Many jurisdictions in Asia, Europe, and North America seasonally allow snow tires with metal or ceramic studs to improve grip on packed snow or ice. Such tires are prohibited in other jurisdictions or during warmer months because of the damage they may cause to road surfaces.[7] The metal studs are fabricated by encapsulating a hard pin in a softer material base, sometimes called the jacket. The pin is often made of tungsten carbide, a very hard high performance ceramic. The softer base is the part that anchors the stud in the rubber of the tire. As the tire wears with use, the softer base wears so that its surface is at about the same level as the rubber, whereas the hard pin wears so that it continues to protrude from the tire. The pin should protrude at least 1 millimetre (0.04 in) for the tire to function properly.[8] Snow tires do not eliminate skidding on ice and snow, but they greatly reduce risks.[9]

Studdable tires are manufactured with molded holes on the rubber tire tread. Usually, there are 80 to 100 molded holes per tire for stud insertion. The insertion is done by using a special tool that spreads the rubber hole so that a stud jacket can be inserted and the flange at the bottom of the jacket can be fitted nicely to the bottom of the hole. The metal studs come in specific heights to match the depths of the holes molded into the tire tread based on the tread depths. For this reason, stud metals can only be inserted when the tires have not been driven on. A proper stud insertion results in the metal jacket that is flush with the surface of the tire tread having only the pin part that protrudes.[10]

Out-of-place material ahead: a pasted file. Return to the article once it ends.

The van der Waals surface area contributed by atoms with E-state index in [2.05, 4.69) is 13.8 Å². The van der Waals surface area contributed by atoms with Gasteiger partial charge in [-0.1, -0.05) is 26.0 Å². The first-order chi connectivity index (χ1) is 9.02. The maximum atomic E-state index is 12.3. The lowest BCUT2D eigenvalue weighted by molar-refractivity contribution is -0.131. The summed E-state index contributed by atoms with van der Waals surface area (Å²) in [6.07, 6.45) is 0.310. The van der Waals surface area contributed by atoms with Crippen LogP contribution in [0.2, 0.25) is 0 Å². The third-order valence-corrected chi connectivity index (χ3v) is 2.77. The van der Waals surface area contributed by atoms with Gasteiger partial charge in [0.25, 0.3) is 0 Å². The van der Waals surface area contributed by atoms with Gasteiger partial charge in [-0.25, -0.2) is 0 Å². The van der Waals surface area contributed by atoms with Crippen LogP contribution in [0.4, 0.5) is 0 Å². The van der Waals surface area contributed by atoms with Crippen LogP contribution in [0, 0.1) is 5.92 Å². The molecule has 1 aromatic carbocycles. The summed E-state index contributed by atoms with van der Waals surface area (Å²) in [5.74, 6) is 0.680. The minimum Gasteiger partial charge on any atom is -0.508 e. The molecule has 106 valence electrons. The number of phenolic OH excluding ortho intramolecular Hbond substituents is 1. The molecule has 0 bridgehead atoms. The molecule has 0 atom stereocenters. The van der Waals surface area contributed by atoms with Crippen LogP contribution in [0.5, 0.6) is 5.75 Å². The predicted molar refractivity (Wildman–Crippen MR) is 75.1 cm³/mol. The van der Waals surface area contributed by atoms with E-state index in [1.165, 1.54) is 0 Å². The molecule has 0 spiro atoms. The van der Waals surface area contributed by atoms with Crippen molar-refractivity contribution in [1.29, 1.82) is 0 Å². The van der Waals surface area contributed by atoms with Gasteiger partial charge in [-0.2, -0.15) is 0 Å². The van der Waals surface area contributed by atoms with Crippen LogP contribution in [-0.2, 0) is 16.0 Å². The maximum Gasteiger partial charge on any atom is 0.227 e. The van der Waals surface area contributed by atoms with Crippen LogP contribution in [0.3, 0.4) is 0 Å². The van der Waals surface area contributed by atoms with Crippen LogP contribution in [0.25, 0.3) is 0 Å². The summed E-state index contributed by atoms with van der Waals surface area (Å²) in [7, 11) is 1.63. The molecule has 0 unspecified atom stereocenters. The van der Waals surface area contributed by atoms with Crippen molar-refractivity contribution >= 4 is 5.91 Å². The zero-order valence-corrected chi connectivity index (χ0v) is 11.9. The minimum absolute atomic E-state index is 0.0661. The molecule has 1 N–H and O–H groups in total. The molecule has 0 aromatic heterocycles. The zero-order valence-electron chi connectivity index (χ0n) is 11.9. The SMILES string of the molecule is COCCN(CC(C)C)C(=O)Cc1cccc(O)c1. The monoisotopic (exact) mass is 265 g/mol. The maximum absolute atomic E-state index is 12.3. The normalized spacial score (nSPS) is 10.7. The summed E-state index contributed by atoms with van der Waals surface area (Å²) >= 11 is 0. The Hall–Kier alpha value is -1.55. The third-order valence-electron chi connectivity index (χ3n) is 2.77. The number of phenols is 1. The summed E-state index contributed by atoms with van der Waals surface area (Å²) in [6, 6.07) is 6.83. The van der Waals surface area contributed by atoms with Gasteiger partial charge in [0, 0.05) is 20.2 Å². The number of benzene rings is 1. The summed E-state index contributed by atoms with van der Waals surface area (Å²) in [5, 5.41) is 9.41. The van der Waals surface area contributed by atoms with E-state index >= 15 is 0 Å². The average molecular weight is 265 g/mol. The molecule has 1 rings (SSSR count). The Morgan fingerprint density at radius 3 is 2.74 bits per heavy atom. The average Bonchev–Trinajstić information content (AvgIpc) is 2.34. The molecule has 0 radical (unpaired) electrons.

When studs come into contact with pavements they abrade the asphalt or concrete surface. This can result in creating polluting dust and wear in the wheel path that prevents proper drainage. For this reason, studded tires are banned, at least seasonally, in many jurisdictions.[11]

Tire/snow interactions[edit]

The compacted snow develops strength against slippage along a shear plane parallel to the contact area of the tire on the ground. At the same time, the bottom of the tire treads compress the snow on which they are bearing, also creating friction. The process of compacting snow within the treads requires it to be expelled in time for the tread to compact snow anew on the next rotation. The compaction/contact process works both in the direction of travel for propulsion and braking, but also laterally for cornering.[5]

The deeper the snow that the tire rolls through, the higher the resistance encountered by the tire, as it compacts the snow it encounters and plows some of it to either side. At some point on a given angle of uphill pitch, this resistance becomes greater than the resistance to slippage achieved by the tread's contact with the snow and the tires with power begin to slip and spin. Deeper snow means that climbing a hill without spinning the powered wheels becomes more difficult. However, the plowing/compaction effect aids in braking to the extent that it creates rolling resistance.[5]

Tire/snow interactions


Tire showing the ASTM 3PMSF (Three-Peak Mountain Snow Flake) symbol, denoting a qualifying snow tire, and a separate snow flake symbol, that recommends tire replacement with 4 millimetres (0.16 in) of tread remaining[12]